Japan Motorcycle Diaries #6: Tokyo Is Seriously Lit, And It’s Night Ride Season

The author’s motorcycle is seen on Marunouchi Naka-dori street in Tokyo’s Chiyoda district on November 12, 2021. (Mainichi/Tatsuma Kasama)

You better be careful, you better not cry, you better not pout. And I’ll tell you why: Tokyo’s seasonal – and breathtaking – illuminations are back for another winter!

Many places across Japan are lit up for the holiday season, and central Tokyo is no exception. While the air is getting colder here, Tokyo luckily only has a few snowy days a year, making the capital region a biker’s paradise even in winter. So get on your bikes, turn on your headlights and let’s see three of the most dazzling illumination events in the Japanese capital.

These spots aren’t particularly geared towards bikers, but motorbikes definitely make your sightseeing easier than driving or taking the subway. As I wrote about in Japan Motorcycle Diaries #1, parking is limited and expensive in central Tokyo, and these places are usually crowded with cars during the festive and scalloped season. But bikers can easily get around and there is a chance to stop for a moment to take pictures. That said, make sure you don’t block traffic or anyone else.

The annual illumination of Naka-dori Street in Tokyo’s Marunouchi district near Tokyo Station began on November 10 this year and will continue until February 19. In its 21st iteration, more than 340 trees in the area around the 1.2 kilometer street will be illuminated by some 1.2 million LEDs. Although Marunouchi is generally known as a financial district with high-rise office buildings, Naka-dori Street’s tree-lined stone sidewalks, trendy shops and cafes give it a very different feel to the streets surrounding.

Keyakizaka Street in Tokyo’s Minato district is illuminated on November 11, 2021. Tokyo Tower can be seen in the background just right of center. (Mainichi/Tatsuma Kasama)

In the Minato district, Keyakizaka Street, next to the Roppongi Hills complex, turned on its lights on the same evening, and they will be on every night until December 25. a very bright punch. It is definitely worth a look. Unlike many other illumination events in the city, Keyakizaka Street is almost entirely done in blue and white LEDs, creating a distinct atmosphere. Plus, the proximity to Tokyo Tower means you can spice up your lighting shots with the iconic landmark in the background.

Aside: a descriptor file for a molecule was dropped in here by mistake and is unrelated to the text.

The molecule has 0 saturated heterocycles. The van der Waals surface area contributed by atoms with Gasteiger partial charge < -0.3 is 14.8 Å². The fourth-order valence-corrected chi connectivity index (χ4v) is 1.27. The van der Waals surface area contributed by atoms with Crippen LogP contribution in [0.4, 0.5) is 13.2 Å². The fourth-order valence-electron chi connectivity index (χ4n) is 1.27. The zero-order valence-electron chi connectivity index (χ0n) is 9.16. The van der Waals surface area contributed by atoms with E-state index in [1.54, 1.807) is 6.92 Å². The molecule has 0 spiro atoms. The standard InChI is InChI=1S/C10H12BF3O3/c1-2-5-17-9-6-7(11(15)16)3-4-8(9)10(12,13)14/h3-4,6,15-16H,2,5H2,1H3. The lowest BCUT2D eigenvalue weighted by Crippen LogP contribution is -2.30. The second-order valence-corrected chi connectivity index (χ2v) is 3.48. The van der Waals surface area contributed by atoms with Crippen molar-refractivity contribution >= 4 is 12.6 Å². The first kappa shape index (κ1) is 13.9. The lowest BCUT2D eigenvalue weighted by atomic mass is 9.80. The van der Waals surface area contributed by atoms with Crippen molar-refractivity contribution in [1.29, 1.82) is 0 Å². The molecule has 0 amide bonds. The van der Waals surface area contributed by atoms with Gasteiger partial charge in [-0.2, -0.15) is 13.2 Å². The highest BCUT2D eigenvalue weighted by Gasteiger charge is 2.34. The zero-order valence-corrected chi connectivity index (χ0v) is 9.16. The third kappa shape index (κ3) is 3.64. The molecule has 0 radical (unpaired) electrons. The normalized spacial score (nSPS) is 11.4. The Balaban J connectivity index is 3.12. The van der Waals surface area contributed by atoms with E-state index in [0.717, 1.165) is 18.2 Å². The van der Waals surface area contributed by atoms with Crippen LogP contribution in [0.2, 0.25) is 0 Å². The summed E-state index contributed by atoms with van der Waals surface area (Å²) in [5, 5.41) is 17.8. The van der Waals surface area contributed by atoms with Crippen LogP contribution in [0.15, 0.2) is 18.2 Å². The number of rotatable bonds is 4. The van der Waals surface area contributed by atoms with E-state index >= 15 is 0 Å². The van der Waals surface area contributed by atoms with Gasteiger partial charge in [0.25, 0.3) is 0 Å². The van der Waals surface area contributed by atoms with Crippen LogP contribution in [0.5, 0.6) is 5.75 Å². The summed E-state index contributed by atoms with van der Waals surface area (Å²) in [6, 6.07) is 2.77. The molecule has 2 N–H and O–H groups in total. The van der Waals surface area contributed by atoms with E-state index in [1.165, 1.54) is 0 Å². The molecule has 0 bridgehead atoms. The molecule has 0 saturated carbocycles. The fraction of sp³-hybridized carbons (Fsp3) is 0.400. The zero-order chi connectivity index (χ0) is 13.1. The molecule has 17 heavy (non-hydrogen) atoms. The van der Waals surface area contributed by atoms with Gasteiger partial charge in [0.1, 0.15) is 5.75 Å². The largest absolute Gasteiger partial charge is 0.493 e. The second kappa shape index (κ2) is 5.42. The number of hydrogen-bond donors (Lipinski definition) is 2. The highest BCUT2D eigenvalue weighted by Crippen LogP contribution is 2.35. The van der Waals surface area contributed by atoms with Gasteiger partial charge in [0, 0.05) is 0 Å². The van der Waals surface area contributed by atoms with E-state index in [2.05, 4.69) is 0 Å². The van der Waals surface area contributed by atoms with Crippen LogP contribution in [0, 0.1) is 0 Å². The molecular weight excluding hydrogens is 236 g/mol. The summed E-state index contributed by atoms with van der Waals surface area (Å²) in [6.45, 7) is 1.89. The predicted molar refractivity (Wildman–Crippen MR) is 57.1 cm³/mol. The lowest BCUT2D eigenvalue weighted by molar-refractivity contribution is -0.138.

The author’s motorcycle is seen on Omotesando Avenue in the Shibuya district of Tokyo, December 10, 2021. (Mainichi/Tatsuma Kasama)

Around 150 zelkova trees along Omotesando Avenue between Omotesando and Harajuku stations will be adorned with around 900,000 lights from December 1 to 29. This avenue is also one of the trendiest in Tokyo and the widest among the three illuminated roads mentioned here. So you might find a place to park your bike nearby to stroll around the neighborhood, including the famous Takeshita Street just a few blocks away.

If you’re unfamiliar with Tokyo’s geography, I highly recommend locking your smartphone to a phone holder so you can use a navigation app. The roads in the city center are, it must be said, complex. Moreover, these three spots are popular with Tokyoites as well as tourists. So if you are wary of crowds, I have another place for night geeks.

The author’s motorcycle is seen in the “Italian quarter” of the Shiodome district of Minato Ward on October 31, 2022. A JRA building with stone columns is seen in the background. (Mainichi/Tatsuma Kasama)

And this place is an area of ​​the Shiodome district of Minato Ward called the “Italian Quarter” by some photographers. It was so nicknamed perhaps because the cobblestone roads and square, an Italian restaurant and the stone columns in front of one of the buildings are reminiscent of Rome. If you want to get there, plug “JRA Shiodome” into your navigation app. It’s the majestic colonnaded building, and it houses an offsite horse racing betting office of the Japan Racing Association (JRA). I agree that “Italian quarter” sounds much better, but alas it’s just a nickname, so the JRA office is a safer bet to take you to this little slice of urban nighttime beauty.

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We received a question from a reader regarding the motorcycle engine displacements available to foreign tourists in Japan with an international permit.

The international driving license based on the Geneva Convention on Road Traffic of 1945 has only one class of motorcycles, regardless of displacement. However, there are some cases in which international permits are stamped with a restriction, according to Rental819 (www.rental819.com/english), depending on the country or region where they are issued. The National Police Agency’s official response to the question was, “To ride a motorcycle in Japan with an international license, there are no limitations regarding engine displacements.”

That said, if you’ve only ridden small motorcycles in your home country, riding a big one, especially in a foreign country with different traffic rules, can be dangerous. Please take this into account when renting your bike.

(By Mainichi main writer Tatsuma Kasama)


Tatsuma Kasama is a Japanese-born motorbikaholic. A high school encounter with the 1969 American road movie “Easy Rider” changed his life, as he fell head over heels in love with the motorcycles driven by the hippie protagonists played by Peter Fonda and Dennis Hopper. His own past races were a Yamaha Jog-Z, Yamaha DragStar Classic 400, Kawasaki Zephyr 400 and Harley-Davidson Street Bob. He is now the proud single father of a Harley-Davidson Fat Boy 114.

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